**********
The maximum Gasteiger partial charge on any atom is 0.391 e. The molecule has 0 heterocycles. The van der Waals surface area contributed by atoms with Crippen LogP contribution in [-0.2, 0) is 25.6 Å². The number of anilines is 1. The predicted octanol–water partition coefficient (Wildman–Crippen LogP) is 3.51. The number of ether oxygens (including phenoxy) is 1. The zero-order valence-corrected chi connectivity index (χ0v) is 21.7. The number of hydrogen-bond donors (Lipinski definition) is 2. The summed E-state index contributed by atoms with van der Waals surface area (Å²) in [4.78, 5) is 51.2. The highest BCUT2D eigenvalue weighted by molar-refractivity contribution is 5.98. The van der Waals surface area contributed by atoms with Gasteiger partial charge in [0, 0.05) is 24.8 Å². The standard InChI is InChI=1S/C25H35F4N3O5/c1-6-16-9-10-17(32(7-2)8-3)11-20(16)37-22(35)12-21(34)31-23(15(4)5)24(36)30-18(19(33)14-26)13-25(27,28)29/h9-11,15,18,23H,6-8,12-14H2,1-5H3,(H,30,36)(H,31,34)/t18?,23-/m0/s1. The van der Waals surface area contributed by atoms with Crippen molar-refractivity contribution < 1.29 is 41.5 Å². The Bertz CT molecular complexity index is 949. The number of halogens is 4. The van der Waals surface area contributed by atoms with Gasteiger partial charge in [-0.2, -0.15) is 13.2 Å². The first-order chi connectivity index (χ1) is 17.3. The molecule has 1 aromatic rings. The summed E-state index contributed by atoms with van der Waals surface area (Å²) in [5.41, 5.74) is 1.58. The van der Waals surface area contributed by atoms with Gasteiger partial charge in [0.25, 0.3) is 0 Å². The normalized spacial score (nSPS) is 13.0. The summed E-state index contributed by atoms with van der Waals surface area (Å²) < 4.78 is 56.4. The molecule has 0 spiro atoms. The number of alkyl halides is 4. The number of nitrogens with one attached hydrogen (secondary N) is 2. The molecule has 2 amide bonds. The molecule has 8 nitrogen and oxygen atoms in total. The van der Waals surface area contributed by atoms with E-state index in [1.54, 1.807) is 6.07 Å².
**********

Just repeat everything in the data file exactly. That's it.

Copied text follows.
The maximum Gasteiger partial charge on any atom is 0.391 e. The molecule has 0 heterocycles. The van der Waals surface area contributed by atoms with Crippen LogP contribution in [-0.2, 0) is 25.6 Å². The number of anilines is 1. The predicted octanol–water partition coefficient (Wildman–Crippen LogP) is 3.51. The number of ether oxygens (including phenoxy) is 1. The zero-order valence-corrected chi connectivity index (χ0v) is 21.7. The number of hydrogen-bond donors (Lipinski definition) is 2. The summed E-state index contributed by atoms with van der Waals surface area (Å²) in [4.78, 5) is 51.2. The highest BCUT2D eigenvalue weighted by molar-refractivity contribution is 5.98. The van der Waals surface area contributed by atoms with Gasteiger partial charge in [0, 0.05) is 24.8 Å². The standard InChI is InChI=1S/C25H35F4N3O5/c1-6-16-9-10-17(32(7-2)8-3)11-20(16)37-22(35)12-21(34)31-23(15(4)5)24(36)30-18(19(33)14-26)13-25(27,28)29/h9-11,15,18,23H,6-8,12-14H2,1-5H3,(H,30,36)(H,31,34)/t18?,23-/m0/s1. The van der Waals surface area contributed by atoms with Crippen molar-refractivity contribution < 1.29 is 41.5 Å². The Bertz CT molecular complexity index is 949. The number of halogens is 4. The van der Waals surface area contributed by atoms with Gasteiger partial charge in [-0.2, -0.15) is 13.2 Å². The first-order chi connectivity index (χ1) is 17.3. The molecule has 1 aromatic rings. The summed E-state index contributed by atoms with van der Waals surface area (Å²) in [5.41, 5.74) is 1.58. The van der Waals surface area contributed by atoms with Gasteiger partial charge in [0.25, 0.3) is 0 Å². The normalized spacial score (nSPS) is 13.0. The summed E-state index contributed by atoms with van der Waals surface area (Å²) < 4.78 is 56.4. The molecule has 0 spiro atoms. The number of alkyl halides is 4. The number of nitrogens with one attached hydrogen (secondary N) is 2. The molecule has 2 amide bonds. The molecule has 8 nitrogen and oxygen atoms in total. The van der Waals surface area contributed by atoms with E-state index in [1.54, 1.807) is 6.07 Å².